“I’m one of Irma Potter’s daughters. I want you to know she really respected you and appreciated your help with her vehicles. Thank you for being there for her when she needed work done.”
I handed him a check for the gas I’d just bought. The owner of this small-town establishment is one of the few who continues that practice; pumping gas for his customers. He bent down to the window and I saw his eyes fill with tears, and something else~ surprise.
“Your mother was quite a woman. We thought the world of her, too. Thank you for telling me we were of some help to her.”
I knew why he was surprised. Sadly, it isn’t that often a gas station owner is thanked for his service.
Yesterday’s encounter with the man who often gave my mother a ride home when her vehicle was being serviced, reminded me of other mechanics I’ve known. There was the one we knew when we were two college students struggling to make ends meet. He ran a small business out of his garage, and we came to trust him. He seemed to enjoy talking to the young married couple with their rambunctious children in tow. His prices were so reasonable I often wondered if he was cutting us a break. Somehow through our conversations it was revealed that he was single and had no family. When we brought him a plate full of homemade Christmas cookies as a thank-you for his honest service, he was flabbergasted. And grateful. He pulled a cookie out from under the tin foil and greedily devoured it before we’d even left the driveway.
Then there was the mechanic who, knowing our dire financial straits at the time, brought a station wagon to our front door, explaining that he couldn’t possibly sell it and had bought it on a whim at an auction the night before. Would we take it off his hands for the same price he’d paid; $500? Would we? It is an answer to our prayers, I told him. You must be an angel in disguise. He blushed furiously at the idea. If anything, he was known in town as a raging alcoholic, and yet he had been thoughtful enough to think of a young family that lacked a working vehicle. Ten years later, another mechanic who was concerned about the deterioration of the vehicle we were driving, called to tell us he’d found us a van with no discernible rust damage and his customer was willing to sell it for $800. “I hated seeing a family driving around in a vehicle with such serious rust damage,” he told us when we came to test-drive the white van, which is still a reliable vehicle for us. His wife told me later that he was amazed I’d sent a thank-you note. A mechanic in Dubuque who’d once helped my husband, told him the next time he saw him that he’d never gotten a thank-you note in all his years of service until mine arrived. I’d written to inform him that he couldn’t have known that my husband was undergoing cancer treatment when he’d gone out of his way to help; even closing up shop for half an hour while he towed our vehicle. I thanked him for his kindness and for taking care of my husband in his time of need.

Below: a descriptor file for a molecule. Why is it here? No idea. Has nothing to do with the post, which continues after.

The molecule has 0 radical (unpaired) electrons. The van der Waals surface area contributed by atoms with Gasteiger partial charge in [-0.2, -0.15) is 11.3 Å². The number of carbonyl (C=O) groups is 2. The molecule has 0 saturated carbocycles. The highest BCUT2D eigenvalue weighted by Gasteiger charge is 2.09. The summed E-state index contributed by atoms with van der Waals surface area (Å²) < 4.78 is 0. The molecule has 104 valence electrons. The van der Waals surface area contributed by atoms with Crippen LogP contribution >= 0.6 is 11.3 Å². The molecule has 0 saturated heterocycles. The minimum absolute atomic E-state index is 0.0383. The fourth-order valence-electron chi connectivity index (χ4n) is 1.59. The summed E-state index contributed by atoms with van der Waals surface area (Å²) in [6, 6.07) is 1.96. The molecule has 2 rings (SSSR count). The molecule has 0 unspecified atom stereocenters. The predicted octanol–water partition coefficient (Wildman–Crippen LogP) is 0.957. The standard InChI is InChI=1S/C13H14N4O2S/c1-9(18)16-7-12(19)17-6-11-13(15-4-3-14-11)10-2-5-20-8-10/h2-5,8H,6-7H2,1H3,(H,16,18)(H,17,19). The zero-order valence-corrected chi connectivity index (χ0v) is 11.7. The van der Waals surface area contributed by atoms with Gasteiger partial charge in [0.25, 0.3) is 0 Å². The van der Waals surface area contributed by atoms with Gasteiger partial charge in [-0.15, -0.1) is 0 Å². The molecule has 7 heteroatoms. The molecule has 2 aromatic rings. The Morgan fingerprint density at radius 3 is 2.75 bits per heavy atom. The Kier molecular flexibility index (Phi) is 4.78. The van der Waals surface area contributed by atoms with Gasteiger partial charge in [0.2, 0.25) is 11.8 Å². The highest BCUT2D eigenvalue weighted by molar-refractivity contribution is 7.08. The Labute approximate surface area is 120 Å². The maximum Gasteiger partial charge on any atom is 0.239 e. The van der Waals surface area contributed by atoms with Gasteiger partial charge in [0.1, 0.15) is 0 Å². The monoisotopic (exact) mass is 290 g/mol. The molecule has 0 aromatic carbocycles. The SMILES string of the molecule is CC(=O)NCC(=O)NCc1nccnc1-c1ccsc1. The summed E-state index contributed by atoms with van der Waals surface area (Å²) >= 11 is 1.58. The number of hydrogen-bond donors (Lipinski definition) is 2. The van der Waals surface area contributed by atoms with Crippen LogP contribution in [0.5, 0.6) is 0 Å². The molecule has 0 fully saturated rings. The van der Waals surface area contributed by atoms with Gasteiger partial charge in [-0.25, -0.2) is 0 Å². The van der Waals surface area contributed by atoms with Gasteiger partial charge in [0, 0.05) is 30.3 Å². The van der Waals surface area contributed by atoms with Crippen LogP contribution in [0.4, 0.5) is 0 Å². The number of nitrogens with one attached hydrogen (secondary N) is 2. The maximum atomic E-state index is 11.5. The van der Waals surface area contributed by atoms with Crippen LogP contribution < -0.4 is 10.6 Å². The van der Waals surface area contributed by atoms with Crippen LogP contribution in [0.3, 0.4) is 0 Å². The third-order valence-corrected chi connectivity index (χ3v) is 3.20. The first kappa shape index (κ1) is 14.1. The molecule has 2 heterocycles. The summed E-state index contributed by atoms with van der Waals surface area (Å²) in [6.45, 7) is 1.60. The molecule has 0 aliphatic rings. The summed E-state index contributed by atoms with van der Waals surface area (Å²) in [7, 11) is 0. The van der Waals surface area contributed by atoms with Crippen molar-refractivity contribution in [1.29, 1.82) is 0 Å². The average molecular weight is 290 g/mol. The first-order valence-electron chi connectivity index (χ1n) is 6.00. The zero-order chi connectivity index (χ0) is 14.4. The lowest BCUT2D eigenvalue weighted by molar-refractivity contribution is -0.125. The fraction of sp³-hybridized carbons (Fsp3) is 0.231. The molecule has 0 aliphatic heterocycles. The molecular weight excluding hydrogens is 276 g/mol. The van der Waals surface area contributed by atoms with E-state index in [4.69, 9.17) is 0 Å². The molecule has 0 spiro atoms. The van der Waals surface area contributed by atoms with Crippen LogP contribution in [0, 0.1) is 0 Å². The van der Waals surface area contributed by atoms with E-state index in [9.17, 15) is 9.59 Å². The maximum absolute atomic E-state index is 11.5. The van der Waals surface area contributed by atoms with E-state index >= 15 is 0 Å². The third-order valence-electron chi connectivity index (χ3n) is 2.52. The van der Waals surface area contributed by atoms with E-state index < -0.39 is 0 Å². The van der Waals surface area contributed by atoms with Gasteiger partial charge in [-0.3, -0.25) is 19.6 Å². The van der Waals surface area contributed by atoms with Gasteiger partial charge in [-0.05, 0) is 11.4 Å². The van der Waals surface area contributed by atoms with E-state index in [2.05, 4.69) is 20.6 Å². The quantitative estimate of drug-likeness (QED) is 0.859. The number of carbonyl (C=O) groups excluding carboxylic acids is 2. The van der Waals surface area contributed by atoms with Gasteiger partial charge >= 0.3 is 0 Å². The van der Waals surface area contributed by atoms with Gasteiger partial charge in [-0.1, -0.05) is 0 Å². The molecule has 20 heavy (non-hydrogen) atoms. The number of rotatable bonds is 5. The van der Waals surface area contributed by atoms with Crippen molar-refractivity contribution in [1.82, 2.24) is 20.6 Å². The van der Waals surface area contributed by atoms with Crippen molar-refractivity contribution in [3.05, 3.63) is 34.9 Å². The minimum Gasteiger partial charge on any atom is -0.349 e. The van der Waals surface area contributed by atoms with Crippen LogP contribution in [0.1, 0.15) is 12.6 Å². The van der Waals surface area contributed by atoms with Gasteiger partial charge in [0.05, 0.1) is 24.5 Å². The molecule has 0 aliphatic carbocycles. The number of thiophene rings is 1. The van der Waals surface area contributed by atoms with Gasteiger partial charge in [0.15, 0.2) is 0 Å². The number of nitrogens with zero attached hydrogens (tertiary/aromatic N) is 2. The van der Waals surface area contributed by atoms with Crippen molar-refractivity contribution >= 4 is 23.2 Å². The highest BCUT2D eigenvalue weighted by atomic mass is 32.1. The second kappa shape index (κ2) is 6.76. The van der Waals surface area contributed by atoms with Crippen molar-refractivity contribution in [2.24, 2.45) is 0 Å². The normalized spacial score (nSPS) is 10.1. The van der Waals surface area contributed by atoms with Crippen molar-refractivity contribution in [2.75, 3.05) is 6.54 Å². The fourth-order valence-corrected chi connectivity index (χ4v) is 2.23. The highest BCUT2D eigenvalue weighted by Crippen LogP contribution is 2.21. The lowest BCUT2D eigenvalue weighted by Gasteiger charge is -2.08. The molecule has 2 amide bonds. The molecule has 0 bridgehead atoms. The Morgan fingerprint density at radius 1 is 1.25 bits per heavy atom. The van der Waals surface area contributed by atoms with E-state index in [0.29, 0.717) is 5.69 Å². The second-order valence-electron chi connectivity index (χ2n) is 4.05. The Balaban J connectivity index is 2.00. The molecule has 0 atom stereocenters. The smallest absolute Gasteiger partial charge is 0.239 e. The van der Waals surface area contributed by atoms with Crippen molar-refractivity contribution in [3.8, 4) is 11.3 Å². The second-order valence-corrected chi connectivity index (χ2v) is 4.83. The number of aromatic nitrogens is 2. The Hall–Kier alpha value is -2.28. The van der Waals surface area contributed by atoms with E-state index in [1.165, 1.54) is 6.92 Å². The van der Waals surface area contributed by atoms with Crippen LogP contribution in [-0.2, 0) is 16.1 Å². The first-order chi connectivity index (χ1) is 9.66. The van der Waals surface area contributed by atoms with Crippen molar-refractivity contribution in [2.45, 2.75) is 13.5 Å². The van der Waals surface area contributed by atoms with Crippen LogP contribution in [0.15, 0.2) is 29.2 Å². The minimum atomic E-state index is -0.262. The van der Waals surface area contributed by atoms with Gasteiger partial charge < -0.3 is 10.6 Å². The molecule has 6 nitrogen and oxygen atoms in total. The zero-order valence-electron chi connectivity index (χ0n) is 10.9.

It isn’t just mechanics who have been the recipients of my thank you notes throughout the years. I’ve written to former teachers letting them know what their influence has meant in my life. I’ve written thank-you’s to doctors or nurses who were particularly skilled at their jobs. There are times when a simple verbal thank-you has not seemed quite enough, and it is then I have taken out pen and paper to express my gratitude.
So it was with great interest that I stumbled upon this “Note Project” this morning:
The idea of getting one million people to write a thank-you note sounded daunting at first, but when I considered the project is asking for only one note from each of those million people, it sounded like such a small request; just one thank-you note. No one has to go out and purchase an entire package of thank-you notes, or spend an inordinate amount of time composing a flowery-speeched, carefully worded two-page letter.
Just a simple “Thank you,” written on a piece of notebook paper will do.
But who to send a thank you note to?
How about a teacher? Either one from your own past, or your child’s favorite teacher. The neighbor who shoveled your driveway sidewalk once. The cashier who never fails to greet you cheerfully, despite your fist full of coupons. A sibling who has gone above and beyond, an in-law who does so much for your parents. Or how about dropping a line to your mother who would love seeing something other than bills in her mailbox when it isn’t even Mother’s Day?
It isn’t that difficult to think of someone who deserves our gratitude. My difficulty would be stopping at one.
Even if you’ve never written a letter in your life, a heart-felt thank you doesn’t need to be fancy. It can be as simple as “Thank you for being such a caring boss,” or “I want you to know you how much I appreciated your help during a stressful time. It sure made things easier.”
Perhaps you won’t be able to stop at one note, either. Maybe you’ll want to pick up a package of pretty note cards and write out one note per week, spending less than five minutes each time.Five minutes of your time, and a stamp. Think of the pleasure on the other end when your recipient opens up their mailbox to a surprise.
Join me in making this million-note project an amazing success.
And while you’re at it, bake up a batch of cookies for your mechanic.